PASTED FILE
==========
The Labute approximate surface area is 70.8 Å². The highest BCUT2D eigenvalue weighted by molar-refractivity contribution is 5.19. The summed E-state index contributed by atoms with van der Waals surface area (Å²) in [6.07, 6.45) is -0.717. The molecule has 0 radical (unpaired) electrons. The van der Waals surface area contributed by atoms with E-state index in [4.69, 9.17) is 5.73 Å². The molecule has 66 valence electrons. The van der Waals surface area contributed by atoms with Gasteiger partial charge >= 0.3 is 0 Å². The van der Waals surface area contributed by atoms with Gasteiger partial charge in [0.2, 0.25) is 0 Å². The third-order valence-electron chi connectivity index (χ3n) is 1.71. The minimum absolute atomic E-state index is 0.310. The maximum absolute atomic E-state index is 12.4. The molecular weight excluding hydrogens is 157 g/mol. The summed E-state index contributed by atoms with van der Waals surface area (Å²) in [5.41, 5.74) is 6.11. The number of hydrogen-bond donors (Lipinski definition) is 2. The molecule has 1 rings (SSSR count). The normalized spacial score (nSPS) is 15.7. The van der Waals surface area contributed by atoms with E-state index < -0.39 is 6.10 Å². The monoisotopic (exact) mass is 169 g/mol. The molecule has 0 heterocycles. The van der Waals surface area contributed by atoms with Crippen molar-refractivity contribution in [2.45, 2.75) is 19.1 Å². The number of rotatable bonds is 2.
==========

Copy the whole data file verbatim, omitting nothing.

The Labute approximate surface area is 70.8 Å². The highest BCUT2D eigenvalue weighted by molar-refractivity contribution is 5.19. The summed E-state index contributed by atoms with van der Waals surface area (Å²) in [6.07, 6.45) is -0.717. The molecule has 0 radical (unpaired) electrons. The van der Waals surface area contributed by atoms with E-state index in [4.69, 9.17) is 5.73 Å². The molecule has 66 valence electrons. The van der Waals surface area contributed by atoms with Gasteiger partial charge >= 0.3 is 0 Å². The van der Waals surface area contributed by atoms with Gasteiger partial charge in [0.2, 0.25) is 0 Å². The third-order valence-electron chi connectivity index (χ3n) is 1.71. The minimum absolute atomic E-state index is 0.310. The maximum absolute atomic E-state index is 12.4. The molecular weight excluding hydrogens is 157 g/mol. The summed E-state index contributed by atoms with van der Waals surface area (Å²) in [5.41, 5.74) is 6.11. The number of hydrogen-bond donors (Lipinski definition) is 2. The molecule has 1 rings (SSSR count). The normalized spacial score (nSPS) is 15.7. The van der Waals surface area contributed by atoms with E-state index < -0.39 is 6.10 Å². The monoisotopic (exact) mass is 169 g/mol. The molecule has 0 heterocycles. The van der Waals surface area contributed by atoms with Crippen molar-refractivity contribution in [2.45, 2.75) is 19.1 Å². The number of rotatable bonds is 2.